In a nutshell, that’s public service’s Twitter problem. Parody accounts are easy to make and hard to counter. To the credit of the maker of the parody account @Tulsa_Parking, the account is clearly labeled as a satire. Also, the City of Tulsa picked a response approach that is a little heavy handed and legally questionable, as the seal has been altered by the addition of the poop emoji, among other things. Tulsa Parking is so proud of the response that they pinned it to the top of their account.
The parody twitter account links to a website that carries this warning:
“This is a satire site protected by the 1st Amendment.
We are in no way affiliated with the bloodsucking parasites that are employed by the City of Tulsa
Suck it, nerds.”
The website notes Tulsa Parking’s nomination by The Tulsa Voice for “Best Tulsan to Follow on Social Media,” links to an event announcement on Facebook, and then contains the text of Machiavelli’s The Prince.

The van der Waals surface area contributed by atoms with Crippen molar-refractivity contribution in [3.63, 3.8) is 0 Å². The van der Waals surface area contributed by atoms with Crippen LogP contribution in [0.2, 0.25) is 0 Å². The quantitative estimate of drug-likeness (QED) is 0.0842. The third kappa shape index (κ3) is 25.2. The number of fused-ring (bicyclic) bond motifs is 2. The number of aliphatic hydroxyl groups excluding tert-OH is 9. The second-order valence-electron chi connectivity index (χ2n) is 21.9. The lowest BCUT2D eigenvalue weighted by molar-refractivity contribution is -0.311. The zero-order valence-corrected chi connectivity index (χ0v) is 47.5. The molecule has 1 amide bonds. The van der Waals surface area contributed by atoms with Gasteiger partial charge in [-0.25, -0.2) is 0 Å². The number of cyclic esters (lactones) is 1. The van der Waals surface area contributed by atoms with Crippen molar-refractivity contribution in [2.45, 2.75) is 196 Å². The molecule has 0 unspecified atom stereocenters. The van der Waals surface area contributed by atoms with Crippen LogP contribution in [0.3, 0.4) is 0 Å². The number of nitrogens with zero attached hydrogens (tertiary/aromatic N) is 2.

Laws on parody accounts generally are evolving and focus on consequences such as actual harm being caused. A British attempt to close a government parody account was briefly successful but then reversed. India appears to have succeeded in their attempt. Trying to close such accounts in the US raises obvious First Amendment issues. Further, Twitter is littered with government parody accounts and has formal policies on how to create and respond to parody accounts.
Lighten up, City of Tulsa. The account’s popularity is a hint that you can’t intimidate the author, and you also have zero chance of successful prosecution. Look inward and ask yourself why it has struck a chord — is the attack merited? Twitter is a mechanism for changing government policies, even when politeness is not observed. Otherwise, learn from the experience of others of dealing with trolls. Turn it into an engagement opportunity. See it as a teachable moment.
Of course, if it was an emergency situation and lives were at stake, the advice would be different. But parking? Really.